John Naughton writes in The Guardian:
“I thought about Rosling and MacKay a lot last week as the “fake news” crisis deepened. It turns out that the public sphere may be even more poisoned than we had supposed. We now have to reckon with artfully faked opinion as well. Among the many sites on the web that relay high-level commentary on foreign affairs is the Center for Global Strategic Monitoring. The website describes it as “a nonprofit and nonpartisan research and analysis institution dedicated to providing… a viable informed resource to the public, the media and politicians. It aims to play a positive role and offer proper tools for understanding and decision-making that define the relationship between the United States and the world.” …
Why are the massed forces of responsible journalism apparently so impotent in the face of this chicanery? If journalism has indeed become the “enemy” for the White House, then how should it fight back?
The first thing, wrote Adam Tinworth, an insightful blogger, last week, is to recognise the real nature of the war in which journalists are now involved. Tinworth borrows a concept from military strategy – asymmetric warfare – to explain why mainstream media are failing to hold Trump & co to account. What it comes down to, he says, is “narratives versus facts”. The alt-right crowd are good at narratives and very skilled at packaging them in images and video rather than text. Journalists, in contrast, are addicted to text and not very good at narrative. But narratives are what the punters crave – and what they “share” on social media. In such a climate, therefore, relying on fact-checking is a bit like whistling against a hurricane.
If it is to combat this postmodern strategy of poisoning the public sphere to the point where nobody knows what to believe, responsible journalism has to change. It has to become more combative and confrontational. It has to be ruthless in accurately documenting what’s going on, so that Trumpian allegations of “misreporting” never stand up. It has to learn how to package the truth in narratives that people can understand and share, which means relying more on imagery, video and animation. And – most difficult of all – it means that the savagely competitive instincts that usually divide journalists have to be temporarily shelved. …”
We’re going through a epochal transition from the huge media conglomerates and vertically delivered Jewish-controlled mass media of the 20th century – news, entertainment, opinion – to the decentralized, horizontally delivered Gentile-controlled social media of the 21st century.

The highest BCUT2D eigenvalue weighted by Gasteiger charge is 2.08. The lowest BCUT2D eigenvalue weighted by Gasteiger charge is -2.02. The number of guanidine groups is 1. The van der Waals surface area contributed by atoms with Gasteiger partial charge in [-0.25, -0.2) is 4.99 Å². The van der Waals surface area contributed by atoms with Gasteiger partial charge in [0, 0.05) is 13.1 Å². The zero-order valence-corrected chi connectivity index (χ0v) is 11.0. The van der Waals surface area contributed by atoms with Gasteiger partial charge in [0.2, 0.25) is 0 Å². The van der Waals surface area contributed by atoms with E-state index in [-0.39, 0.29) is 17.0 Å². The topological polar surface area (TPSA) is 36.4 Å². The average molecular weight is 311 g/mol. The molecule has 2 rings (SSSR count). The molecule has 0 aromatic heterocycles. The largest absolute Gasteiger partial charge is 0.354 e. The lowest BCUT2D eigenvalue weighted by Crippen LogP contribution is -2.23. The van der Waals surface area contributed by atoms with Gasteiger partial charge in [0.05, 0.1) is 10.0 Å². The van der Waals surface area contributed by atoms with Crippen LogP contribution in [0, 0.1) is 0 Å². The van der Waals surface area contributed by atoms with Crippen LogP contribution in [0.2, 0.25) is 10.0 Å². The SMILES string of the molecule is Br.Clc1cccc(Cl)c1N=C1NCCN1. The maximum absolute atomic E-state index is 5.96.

We talk to each other through our smartphones now, produce our own content and watch it go viral. We can tune out the politically correct columnist in the local fishwrap newspaper who went to journalism school and is getting laid off in newsrooms these days. The day is coming when we will be able to tune out the talking heads like Bill Kristol on cable television altogether and subscribe to our own favorite commentators. If I don’t want to watch Chris Matthews on MSNBC, I can tune into, say, Vox Day on GabTv. I’ve noticed that they are both competing now for the 6:00 PM CST time slot.
I’ve always LOVED the 19th century. We’re returning to a 19th century media landscape, but this time the editor of a local segregationist newspaper in Greenville, MS can have a global impact. I can poison discourse in rural Alabama and it will have an impact on my fans in Germany. If I am so inclined, I can cut out Jewish influence at all levels of my social media experience.
As the memes spread, the discourse is poisoned, the commissars are bypassed and competing alternative narratives, news, facts and opinions circulate among the people, the “mainstream” ceases to exist. It loses its political legitimacy. As it loses its political legitimacy, the “mainstream” turns to authoritarian methods to repress dissent, which only hastens its collapse.
Donald Trump is already showing the complete irrelevance of the “mainstream” as a source of legitimacy for his presidency. He doesn’t have to cater to The Washington Post anymore.
Note: As I pointed out in December, 2017 is the 500th anniversary of the start of the Reformation in Europe. There are parallels between the printing press and the Reformation and social media in our times. The Cathedral of liberalism, however, is what is collapsing this time.